Not The Australian Droughts That The IPCC Predicted

Posted on Tue 02/26/2013 by

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Bolt New 01By Andrew Bolt ~

I’ve asked why Tim Flannery is still our Chief Climate Commissioner after predicting the rains would never again fill our dams and river systems.

But he was not alone in being utterly wrong. The United Nations’ Intergovernmental Panel on Climate Change in 2001 also predicted more droughts in eastern Australia, not these annual floods:

12.5.6. Drought

… Using a transient simulation with the NCAR CCMO GCM at coarse resolution (R15) (Meehl and Washington, 1996), Kothavala (1999) found for northeastern and southeastern Australia that the Palmer Drought Severity Index indicated longer and more severe droughts in the transient simulation at about 2xCO2 conditions than in the control simulation…

A global study by Arnell (1999), using results from an ensemble of four enhanced greenhouse simulations with the HadCM2 GCM and one with HadCM3, show marked decreases in runoff over most of mainland Australia, including a range of decreases in runoff in the Murray-Darling basin in the southeast by the 2050s of about 12-35%. HadCM3 results show large decreases in maximum and minimum monthly runoff. This implies large increases in drought frequency

With a change in climate toward drier conditions, drought policy probably would follow a similar path.

The IPCC predicted floods only in northern Victoria, and warned of smaller streamflows and water shortages:

Application of the CSIRO (1996a) scenarios, with their wide range of rainfall changes as a result of inclusion of both the older slab-ocean GCM and the more recent coupled AOGCM simulations, suggests a possible combination of small or larger decreases in mean annual rainfall, higher temperatures and evaporation, and a higher frequency of floods and droughts in northern Victorian rivers (Schreider et al., 1996). A study of the Macquarie River basin in NSW indicates inflow reductions on the order of 10-30% for doubled CO2 and reduced streamflows if irrigation demand remains constant or increases…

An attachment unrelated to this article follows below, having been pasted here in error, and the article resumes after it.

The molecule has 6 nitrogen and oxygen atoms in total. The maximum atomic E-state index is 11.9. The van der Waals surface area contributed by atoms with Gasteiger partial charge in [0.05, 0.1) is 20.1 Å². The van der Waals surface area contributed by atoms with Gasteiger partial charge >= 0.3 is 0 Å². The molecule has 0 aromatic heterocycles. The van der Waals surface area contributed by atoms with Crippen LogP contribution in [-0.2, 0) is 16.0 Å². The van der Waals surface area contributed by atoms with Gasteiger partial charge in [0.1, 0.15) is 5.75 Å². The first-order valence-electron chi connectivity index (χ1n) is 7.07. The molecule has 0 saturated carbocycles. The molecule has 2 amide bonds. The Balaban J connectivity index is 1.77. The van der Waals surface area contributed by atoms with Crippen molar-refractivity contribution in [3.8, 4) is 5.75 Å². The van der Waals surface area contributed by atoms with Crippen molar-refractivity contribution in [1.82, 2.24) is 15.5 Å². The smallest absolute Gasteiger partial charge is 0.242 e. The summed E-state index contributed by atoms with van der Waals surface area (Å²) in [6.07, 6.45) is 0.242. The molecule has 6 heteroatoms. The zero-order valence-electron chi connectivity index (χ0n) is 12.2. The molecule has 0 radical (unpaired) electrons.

Studies by Kothavala (1999) and Arnell (1999)—using results from the U.S. National Center for Atmospheric Research (NCAR) Community Climate Model (CCMO) GCM and the HadCM2 and HadCM3 AOGCMs, respectively—show increases in drought across eastern and southern Australia. Kothavala found that the Palmer Drought Index showed longer and more severe drought in northeastern and southeastern Australia. Arnell (1999) found marked decreases in runoff over most of mainland Australia but some increases over Tasmania. For the Murray-Darling basin, he found decreases in mean flow by the 2050s ranging from about 12 to 35%, with decreases in the magnitude of 10-year maximum and minimum monthly runoff.

Now compare that 2001 prediction with what has since happened.

Here is the rainfall in eastern Australia

rainfallest_thumb

Here is the rainfall in southern Australia:

rainfallsou_thumb

Here is the rainfall in the Murray-Darling basin:

rainfallmurray_thumb

Here is the latest flood news from NSW:

Farmers in northern NSW are switching to recovery mode after the weekend’s flooding. But there are flood warnings still current for the majority of coastal rivers and further destructive wind and rain is expected this week in some areas.

The state of our catchments:

waterff_thumb

Andrew Bolt is a journalist and columnist writing for The Herald Sun in Melbourne Victoria Australia.

Andrew Bolt’s columns appear in Melbourne’s Herald Sun, Sydney’s Daily Telegraph and Adelaide’s Advertiser. He runs the most-read political blog in Australia and hosts Channel 10’s The Bolt Report each Sunday at 10am. He is also heard from Monday to Friday at 8am on the breakfast show of radio station MTR 1377, and his book  Still Not Sorry remains very widely read.

Read more excellent articles from Andrew Bolt’s Blog . http://blogs.news.com.au/heraldsun/andrewbolt/